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Dear Dean Chemerinsky

Paul Caron at TaxProf is running a series of unsolicited “best big ideas” for incoming UC Irvine Dean Erwin Chemerinsky.  Here’s my contribution, posted yesterday:

The quality of the new lawyers who graduate from law schools depends heavily on the quality of the students that law schools enroll. So, for my single best idea, I would adopt something akin to the business school model of admissions.

Make clear to prospective applicants that incoming students should have a minimum of two years’ of experience in the world before enrolling in school. Expect some meaningful exposure to the ways of a community or practice other than one based on taking tests and writing papers. Given special cases and exceptions, in practice this would amount to a presumption rather than a hard and fast rule.


  1. Too many law students today are new college graduates who couldn’t think of anything better to do. Some of those students will be discouraged from applying, meaning that law schools end up with more engaged students.
  2. Other things being equal, engaged students with a bit of worldly experience are likely to turn out to be better and more satisfied lawyers, because learning and practicing law are so bound up with knowledge of the world at large.
  3. A law school that adopts this strategy may have a comparative advantage in placing its students with employers. Law firms are reluctant to hire “older” students, but they are also frustrated by the expense of having to train new lawyers in the art of being an independent, responsible adult. A different admissions strategy may save firms some of that pain.

Here’s a link to the whole series.

4 thoughts on “Dear Dean Chemerinsky”

  1. Professor Madison

    I applaud your suggestion that law school students experience a couple years of the real world before entering law school. As one of those liberal arts majors who pondered law school just because I had nothing better to do, I am grateful that I went off to the real world instead, sparing the world another unhappy lawyer and enabling me to find another calling. I can’t help noting that your c.v. indicates you graduated from college in 1983 and law school in 1987. If you took the usual three years for law school, that leaves you with a whole one year in the real world. Was that enough to make you a more engaged student?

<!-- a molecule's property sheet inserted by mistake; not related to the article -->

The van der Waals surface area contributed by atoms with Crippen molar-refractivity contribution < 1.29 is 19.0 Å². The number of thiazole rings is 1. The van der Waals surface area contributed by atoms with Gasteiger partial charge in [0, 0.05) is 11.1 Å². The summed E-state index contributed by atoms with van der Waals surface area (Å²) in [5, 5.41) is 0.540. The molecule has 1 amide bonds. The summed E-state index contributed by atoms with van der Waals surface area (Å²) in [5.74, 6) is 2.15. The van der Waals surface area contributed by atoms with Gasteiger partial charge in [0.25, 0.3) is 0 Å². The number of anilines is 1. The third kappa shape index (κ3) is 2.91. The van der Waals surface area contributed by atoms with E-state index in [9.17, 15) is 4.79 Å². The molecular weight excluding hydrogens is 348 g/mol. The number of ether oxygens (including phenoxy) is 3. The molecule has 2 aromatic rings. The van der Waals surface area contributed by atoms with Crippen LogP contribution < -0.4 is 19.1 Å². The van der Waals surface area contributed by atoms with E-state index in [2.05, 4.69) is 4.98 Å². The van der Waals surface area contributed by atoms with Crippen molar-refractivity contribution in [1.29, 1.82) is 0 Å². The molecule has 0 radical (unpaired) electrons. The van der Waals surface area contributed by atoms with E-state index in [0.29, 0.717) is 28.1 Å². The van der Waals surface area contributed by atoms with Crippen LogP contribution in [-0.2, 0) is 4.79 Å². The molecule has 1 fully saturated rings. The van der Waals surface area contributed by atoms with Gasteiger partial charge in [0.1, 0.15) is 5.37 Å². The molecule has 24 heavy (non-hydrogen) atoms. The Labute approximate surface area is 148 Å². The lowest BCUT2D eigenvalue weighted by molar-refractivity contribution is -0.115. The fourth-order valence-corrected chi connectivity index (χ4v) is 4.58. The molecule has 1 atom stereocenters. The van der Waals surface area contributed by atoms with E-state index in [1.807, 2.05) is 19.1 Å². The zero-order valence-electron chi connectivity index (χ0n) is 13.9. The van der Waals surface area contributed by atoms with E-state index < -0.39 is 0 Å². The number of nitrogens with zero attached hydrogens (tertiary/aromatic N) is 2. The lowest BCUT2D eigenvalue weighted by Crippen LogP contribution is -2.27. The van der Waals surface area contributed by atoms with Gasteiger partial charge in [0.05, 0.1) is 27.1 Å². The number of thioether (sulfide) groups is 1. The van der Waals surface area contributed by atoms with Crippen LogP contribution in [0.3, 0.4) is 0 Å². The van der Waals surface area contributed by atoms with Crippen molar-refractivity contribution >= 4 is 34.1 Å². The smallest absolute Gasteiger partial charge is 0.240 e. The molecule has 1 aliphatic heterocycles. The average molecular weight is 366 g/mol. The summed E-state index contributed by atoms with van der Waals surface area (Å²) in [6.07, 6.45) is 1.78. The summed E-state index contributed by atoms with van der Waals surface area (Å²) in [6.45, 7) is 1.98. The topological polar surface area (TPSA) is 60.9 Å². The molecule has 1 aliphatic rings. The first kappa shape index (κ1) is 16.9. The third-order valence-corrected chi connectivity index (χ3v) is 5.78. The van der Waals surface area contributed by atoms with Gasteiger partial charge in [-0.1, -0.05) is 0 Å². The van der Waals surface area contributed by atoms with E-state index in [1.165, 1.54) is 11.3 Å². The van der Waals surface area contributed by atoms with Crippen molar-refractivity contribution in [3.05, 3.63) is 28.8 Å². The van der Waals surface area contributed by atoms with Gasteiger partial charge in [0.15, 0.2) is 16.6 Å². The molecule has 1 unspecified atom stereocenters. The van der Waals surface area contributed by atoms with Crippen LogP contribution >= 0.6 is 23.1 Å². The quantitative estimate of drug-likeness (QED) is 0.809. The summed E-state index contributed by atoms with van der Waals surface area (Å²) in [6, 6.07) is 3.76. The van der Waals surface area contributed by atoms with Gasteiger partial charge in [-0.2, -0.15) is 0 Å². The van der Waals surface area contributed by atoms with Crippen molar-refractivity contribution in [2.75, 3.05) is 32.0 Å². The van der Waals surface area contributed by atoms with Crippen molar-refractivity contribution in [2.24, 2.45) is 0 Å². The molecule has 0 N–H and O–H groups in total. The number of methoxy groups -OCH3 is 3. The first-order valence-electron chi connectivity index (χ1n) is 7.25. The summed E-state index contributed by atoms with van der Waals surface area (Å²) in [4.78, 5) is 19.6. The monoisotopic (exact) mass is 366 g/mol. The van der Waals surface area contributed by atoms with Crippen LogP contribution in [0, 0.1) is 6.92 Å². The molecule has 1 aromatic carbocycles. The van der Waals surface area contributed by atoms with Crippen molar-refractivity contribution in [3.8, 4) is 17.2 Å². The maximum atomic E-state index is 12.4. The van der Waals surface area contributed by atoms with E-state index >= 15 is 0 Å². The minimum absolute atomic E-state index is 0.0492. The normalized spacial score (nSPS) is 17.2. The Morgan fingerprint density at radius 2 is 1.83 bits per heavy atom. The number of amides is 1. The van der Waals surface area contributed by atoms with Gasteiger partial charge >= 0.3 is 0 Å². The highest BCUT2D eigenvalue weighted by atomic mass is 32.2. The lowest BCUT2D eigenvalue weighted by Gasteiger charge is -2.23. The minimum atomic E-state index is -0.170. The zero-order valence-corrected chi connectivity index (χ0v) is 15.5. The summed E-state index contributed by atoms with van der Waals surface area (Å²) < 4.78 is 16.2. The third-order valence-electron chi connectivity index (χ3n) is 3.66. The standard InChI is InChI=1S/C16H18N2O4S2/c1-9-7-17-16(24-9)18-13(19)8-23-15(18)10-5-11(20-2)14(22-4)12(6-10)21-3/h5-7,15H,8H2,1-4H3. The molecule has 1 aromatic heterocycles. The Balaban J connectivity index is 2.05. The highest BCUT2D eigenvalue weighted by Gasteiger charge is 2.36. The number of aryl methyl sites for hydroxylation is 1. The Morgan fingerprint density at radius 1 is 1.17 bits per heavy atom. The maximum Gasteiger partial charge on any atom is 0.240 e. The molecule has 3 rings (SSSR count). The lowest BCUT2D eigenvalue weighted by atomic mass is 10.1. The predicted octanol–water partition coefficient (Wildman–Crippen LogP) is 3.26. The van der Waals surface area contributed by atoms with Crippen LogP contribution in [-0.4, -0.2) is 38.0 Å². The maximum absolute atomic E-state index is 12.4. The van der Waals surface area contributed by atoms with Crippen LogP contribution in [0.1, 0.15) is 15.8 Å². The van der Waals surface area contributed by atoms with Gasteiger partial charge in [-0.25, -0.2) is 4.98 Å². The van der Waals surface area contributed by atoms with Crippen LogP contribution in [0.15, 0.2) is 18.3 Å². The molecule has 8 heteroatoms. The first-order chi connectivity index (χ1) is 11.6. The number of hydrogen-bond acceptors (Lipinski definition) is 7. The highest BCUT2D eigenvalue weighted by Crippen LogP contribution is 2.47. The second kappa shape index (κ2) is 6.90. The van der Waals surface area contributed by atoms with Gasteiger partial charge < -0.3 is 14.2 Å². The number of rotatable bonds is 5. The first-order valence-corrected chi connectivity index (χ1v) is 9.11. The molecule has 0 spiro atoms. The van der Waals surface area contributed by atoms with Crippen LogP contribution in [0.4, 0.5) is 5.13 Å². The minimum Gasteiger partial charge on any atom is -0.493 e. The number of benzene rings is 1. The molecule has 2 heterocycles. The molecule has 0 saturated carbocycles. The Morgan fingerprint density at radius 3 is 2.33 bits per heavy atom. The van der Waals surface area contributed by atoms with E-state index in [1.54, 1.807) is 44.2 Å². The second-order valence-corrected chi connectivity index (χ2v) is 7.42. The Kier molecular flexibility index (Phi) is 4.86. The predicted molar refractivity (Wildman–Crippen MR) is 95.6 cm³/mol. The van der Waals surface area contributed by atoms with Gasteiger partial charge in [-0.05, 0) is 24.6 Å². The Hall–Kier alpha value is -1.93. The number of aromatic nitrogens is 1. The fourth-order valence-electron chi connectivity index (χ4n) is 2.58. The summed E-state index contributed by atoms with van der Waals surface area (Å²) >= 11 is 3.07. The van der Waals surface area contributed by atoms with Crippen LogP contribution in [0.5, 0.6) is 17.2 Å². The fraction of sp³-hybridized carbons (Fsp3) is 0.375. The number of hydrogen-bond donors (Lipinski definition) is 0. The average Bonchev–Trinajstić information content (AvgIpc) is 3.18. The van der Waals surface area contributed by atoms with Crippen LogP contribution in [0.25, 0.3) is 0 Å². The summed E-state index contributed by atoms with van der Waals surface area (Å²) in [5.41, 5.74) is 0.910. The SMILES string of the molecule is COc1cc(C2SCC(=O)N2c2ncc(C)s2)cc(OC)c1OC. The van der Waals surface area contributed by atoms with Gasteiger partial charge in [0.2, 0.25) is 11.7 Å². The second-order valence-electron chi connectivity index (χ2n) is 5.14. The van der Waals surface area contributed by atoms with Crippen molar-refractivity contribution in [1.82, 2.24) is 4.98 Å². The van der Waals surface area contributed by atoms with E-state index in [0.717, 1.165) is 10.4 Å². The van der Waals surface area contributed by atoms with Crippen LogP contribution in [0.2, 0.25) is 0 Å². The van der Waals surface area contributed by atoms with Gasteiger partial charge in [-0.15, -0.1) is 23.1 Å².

John Finn

  2. There is no reason to require work experience. Its pretty much worthless. Wouldn’t it make more sense to have interviews to judge the prospective student’s desire to enter the practice of law and their maturity.

    Oh, I guess not, its better to make sure they are sheep. Baa!!!

  3. JF: No.

    JS: I’ve interviewed hundreds and hundred of law students looking for jobs. Interviews don’t tell you much. I can tell in three minutes if a candidate is immature. It takes me at least a full summer, and perhaps longer, to tell whether they are mature enough to practice law.

    Worthless? Re-read the post. I don’t suggest two years of *work* experience. I suggest two years of experience *in the world.* Join the Peace Corps. Volunteer in a soup kitchen. Fight forest fires. Dig ditches. I don’t think that new law students should be required to work on Wall Street.

  4. Mike-

    I wholeheartedly agree with your perspective about requiring incoming law students to come in with some real world experience. I am currently a 2L, 33 years old, who worked in various capacities prior to attending law school. I cannot emphasize enough how frustrating it is in class to listen to other students hypothesize to no end because they lack real-life experience. The caliber of student is critical to his/her output as an attorney. It’s mind-boggling how law schools, law firms, and in turn students think that in a service focused industry, grades and class rank regin supreme. Total joke…I would never even want to contribute my time and energy to a firm with this mentality. This is why burnout is so high in this profession. I can’t help but imagine how many of my peers will be asking themselves in five years…”What’s it all about?”

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